JLT Re, the reinsurance broking arm of global brokerage JLT Group, has described the recent reserving practices of some insurers and reinsurers as somewhat aggressive, noting that some companies are accelerating their releases in certain business lines.
While much of the marketplace focuses on the property catastrophe losses of 2017 as a driver of market change, albeit it both muted and disappointing change (in terms of rate movements) for most, JLT Re has reported that some industry observers are keeping a close eye on the casualty market, most notably long-tail business.
According to an article within its summer 2018 Risk Perspective publication, some industry observers are paying attention to the fact that while re/insurers are continuing to mask poor underwriting results with reserve release, some are also accelerating their releases in certain lines of business.
George Harris Hughes, Partner at JLT Re, commented: “Broadly speaking, we are one of those observers saying that reserve releases are not sustainable and that reserves are being released faster than more recent accident year experience would dictate.
“There is also evidence to suggest that some of these reserve releases are coming from the most recent accident year  – which seems to be somewhat aggressive.”
The loss development from 2017 catastrophes – widely expected to become the costliest loss year on record for global insurers and reinsurers – remains ongoing for some events, highlighted by the loss creep reported by numerous companies from hurricane Irma.
Releasing reserves from the 2017 calendar year might be a risky approach, as it remains unclear exactly what the final loss bill from some of the events might be, suggesting companies’ loss experience could increase further still.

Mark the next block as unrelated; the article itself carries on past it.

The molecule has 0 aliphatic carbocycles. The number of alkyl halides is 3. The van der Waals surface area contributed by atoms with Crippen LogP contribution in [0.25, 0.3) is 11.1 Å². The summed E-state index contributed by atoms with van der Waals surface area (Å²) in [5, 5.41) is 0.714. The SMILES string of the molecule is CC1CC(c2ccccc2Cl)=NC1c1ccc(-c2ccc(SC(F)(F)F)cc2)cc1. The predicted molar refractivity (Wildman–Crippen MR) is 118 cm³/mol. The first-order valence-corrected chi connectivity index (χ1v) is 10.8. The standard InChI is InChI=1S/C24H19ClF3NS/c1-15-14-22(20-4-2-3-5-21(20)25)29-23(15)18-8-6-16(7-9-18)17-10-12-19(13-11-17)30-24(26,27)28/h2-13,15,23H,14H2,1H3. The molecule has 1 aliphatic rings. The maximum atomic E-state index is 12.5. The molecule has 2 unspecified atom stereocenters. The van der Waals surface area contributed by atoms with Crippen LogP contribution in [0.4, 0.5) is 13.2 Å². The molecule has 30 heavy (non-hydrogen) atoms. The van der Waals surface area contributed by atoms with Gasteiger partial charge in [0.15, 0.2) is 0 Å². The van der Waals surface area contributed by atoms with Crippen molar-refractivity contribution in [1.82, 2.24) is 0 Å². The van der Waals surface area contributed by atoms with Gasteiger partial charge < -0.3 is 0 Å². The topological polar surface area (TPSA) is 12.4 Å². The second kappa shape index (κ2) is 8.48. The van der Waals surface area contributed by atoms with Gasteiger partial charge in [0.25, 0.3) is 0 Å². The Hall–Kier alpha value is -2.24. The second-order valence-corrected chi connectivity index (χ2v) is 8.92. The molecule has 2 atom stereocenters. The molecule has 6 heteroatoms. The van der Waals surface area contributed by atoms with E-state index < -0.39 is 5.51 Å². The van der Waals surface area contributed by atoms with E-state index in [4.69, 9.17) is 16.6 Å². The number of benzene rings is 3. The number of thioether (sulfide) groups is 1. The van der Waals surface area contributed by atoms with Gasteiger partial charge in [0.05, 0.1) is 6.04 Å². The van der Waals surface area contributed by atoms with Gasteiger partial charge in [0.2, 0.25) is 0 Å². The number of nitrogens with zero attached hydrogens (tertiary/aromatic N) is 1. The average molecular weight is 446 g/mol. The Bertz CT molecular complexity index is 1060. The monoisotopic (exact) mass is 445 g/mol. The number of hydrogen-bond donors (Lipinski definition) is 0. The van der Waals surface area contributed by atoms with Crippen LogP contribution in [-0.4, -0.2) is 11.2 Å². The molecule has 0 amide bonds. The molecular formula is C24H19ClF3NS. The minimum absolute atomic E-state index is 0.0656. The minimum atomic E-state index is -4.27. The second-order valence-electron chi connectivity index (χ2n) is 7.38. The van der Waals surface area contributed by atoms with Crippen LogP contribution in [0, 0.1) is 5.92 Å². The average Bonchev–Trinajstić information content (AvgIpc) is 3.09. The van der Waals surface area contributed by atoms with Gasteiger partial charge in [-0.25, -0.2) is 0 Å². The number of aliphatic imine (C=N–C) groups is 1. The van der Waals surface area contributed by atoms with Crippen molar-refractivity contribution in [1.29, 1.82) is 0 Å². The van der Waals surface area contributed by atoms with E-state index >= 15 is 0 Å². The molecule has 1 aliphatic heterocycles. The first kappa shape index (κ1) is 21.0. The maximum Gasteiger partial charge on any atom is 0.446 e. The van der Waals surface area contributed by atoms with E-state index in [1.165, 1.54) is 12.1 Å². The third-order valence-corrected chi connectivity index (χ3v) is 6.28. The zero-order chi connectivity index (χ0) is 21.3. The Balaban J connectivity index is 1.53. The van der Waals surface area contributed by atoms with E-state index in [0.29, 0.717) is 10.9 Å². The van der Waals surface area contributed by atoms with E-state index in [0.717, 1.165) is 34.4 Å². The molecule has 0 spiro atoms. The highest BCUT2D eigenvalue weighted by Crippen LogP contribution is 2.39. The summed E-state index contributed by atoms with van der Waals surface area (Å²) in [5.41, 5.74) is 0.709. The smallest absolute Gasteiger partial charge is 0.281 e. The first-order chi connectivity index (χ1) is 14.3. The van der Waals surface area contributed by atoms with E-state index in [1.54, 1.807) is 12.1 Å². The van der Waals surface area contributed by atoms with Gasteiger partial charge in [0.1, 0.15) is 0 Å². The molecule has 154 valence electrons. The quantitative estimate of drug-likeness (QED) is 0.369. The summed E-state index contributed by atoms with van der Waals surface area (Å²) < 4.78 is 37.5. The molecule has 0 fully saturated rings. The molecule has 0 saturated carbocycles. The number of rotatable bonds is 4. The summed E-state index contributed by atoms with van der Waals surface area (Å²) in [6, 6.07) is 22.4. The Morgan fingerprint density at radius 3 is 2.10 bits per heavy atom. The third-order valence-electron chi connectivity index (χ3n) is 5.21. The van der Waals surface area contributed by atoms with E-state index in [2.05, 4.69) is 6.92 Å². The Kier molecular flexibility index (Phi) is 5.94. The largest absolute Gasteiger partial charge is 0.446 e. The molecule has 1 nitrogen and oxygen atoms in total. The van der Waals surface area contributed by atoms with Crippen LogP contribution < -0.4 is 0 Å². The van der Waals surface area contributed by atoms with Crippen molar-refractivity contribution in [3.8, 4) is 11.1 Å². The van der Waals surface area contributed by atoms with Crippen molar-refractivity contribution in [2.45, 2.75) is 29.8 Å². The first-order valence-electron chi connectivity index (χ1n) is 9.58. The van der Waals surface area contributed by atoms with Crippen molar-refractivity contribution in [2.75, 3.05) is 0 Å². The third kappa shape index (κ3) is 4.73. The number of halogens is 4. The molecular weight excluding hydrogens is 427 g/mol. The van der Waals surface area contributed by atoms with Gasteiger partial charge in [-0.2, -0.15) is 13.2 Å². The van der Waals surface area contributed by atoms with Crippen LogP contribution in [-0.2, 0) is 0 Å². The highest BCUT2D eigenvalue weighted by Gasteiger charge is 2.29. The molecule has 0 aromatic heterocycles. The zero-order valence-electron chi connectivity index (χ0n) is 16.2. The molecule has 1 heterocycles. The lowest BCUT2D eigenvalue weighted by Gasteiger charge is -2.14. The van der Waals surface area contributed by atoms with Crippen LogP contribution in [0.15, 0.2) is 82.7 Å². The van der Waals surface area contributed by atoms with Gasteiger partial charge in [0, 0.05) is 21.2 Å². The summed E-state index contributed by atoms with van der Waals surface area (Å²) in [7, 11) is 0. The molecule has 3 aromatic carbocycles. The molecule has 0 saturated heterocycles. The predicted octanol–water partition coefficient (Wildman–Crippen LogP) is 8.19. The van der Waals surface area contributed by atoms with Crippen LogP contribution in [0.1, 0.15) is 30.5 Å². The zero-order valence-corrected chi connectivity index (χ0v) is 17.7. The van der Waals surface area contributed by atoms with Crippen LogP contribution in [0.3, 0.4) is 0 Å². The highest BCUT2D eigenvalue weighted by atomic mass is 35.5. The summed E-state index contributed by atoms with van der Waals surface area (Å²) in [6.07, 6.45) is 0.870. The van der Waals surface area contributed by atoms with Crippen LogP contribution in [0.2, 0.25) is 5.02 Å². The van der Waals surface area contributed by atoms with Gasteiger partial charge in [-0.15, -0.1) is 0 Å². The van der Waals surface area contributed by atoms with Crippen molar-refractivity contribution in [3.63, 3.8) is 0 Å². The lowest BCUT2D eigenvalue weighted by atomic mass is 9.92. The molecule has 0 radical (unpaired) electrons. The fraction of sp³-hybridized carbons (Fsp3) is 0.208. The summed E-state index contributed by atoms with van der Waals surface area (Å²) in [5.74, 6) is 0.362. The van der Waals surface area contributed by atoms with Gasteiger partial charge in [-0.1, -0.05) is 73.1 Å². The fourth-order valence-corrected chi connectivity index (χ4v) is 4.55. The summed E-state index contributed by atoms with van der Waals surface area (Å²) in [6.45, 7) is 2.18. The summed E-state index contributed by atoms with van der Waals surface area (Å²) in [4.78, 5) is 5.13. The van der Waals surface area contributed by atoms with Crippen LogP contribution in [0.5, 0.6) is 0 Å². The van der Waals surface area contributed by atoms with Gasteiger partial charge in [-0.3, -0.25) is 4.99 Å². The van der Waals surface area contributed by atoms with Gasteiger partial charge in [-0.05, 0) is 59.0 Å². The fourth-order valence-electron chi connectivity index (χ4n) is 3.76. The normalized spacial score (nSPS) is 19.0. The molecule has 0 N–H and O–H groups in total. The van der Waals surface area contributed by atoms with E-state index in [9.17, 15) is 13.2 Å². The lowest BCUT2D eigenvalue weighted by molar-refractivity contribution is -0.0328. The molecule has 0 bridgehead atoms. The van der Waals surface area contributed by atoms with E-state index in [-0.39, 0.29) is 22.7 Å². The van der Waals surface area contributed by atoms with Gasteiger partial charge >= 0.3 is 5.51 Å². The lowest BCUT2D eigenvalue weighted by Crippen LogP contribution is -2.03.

Prior to the catastrophe events of 2017, the reinsurance market had been in a prolonged softened state, underlined by intense competition from both traditional and alternative providers of capital, and benign loss activity, which, combined to drive down rates and ultimately squeeze margins.
In response, re/insurers started releasing reserves more aggressively in order to offset poor underwriting returns driven by challenging market conditions, ultimately boosting their balance sheets and essentially masking true profitability.
For quite some time now, insurance and reinsurance industry participants, experts, analysts, and observers have warned of an inflection point approaching for the challenging property and casualty (P&C) arena, underlined by increased claims experience alongside diminishing reserves and pricing.
“Reserve releases have allowed (re)insurers to mask the true performance of their book and have allowed (re)insurers to overstate positive rate change to keep loss ratios within target. As reserves deplete, this is beginning to take its toll. At the moment, the impact isn’t sufficient but, assuming that this is a trend, then [casualty] rates will invariably start to creep up,” added Harris Hughes.
P&C industry reserve releases remained plentiful through 2017, particularly in the workers’ compensation lines. This trend was highlighted by industry analysts recently, who noted a $4.3 billion deficiency in P&C industry reserves in 2017.
According to analysts, deficiencies are now present in five of the top six reserve lines, and calendar year 2017 releases equalled total cumulative releases of the previous four years.
Chief Executive Officer (CEO) of JLT Re, North America, Ed Hochberg, said: “I’ve been predicting that reserves will start to go upside down for the past five years and I’ve been wrong! But I do believe that it will happen, even though calling actuarial trends is difficult. We are seeing the early signals of that weakening, for example, in commercial auto and financial lines.”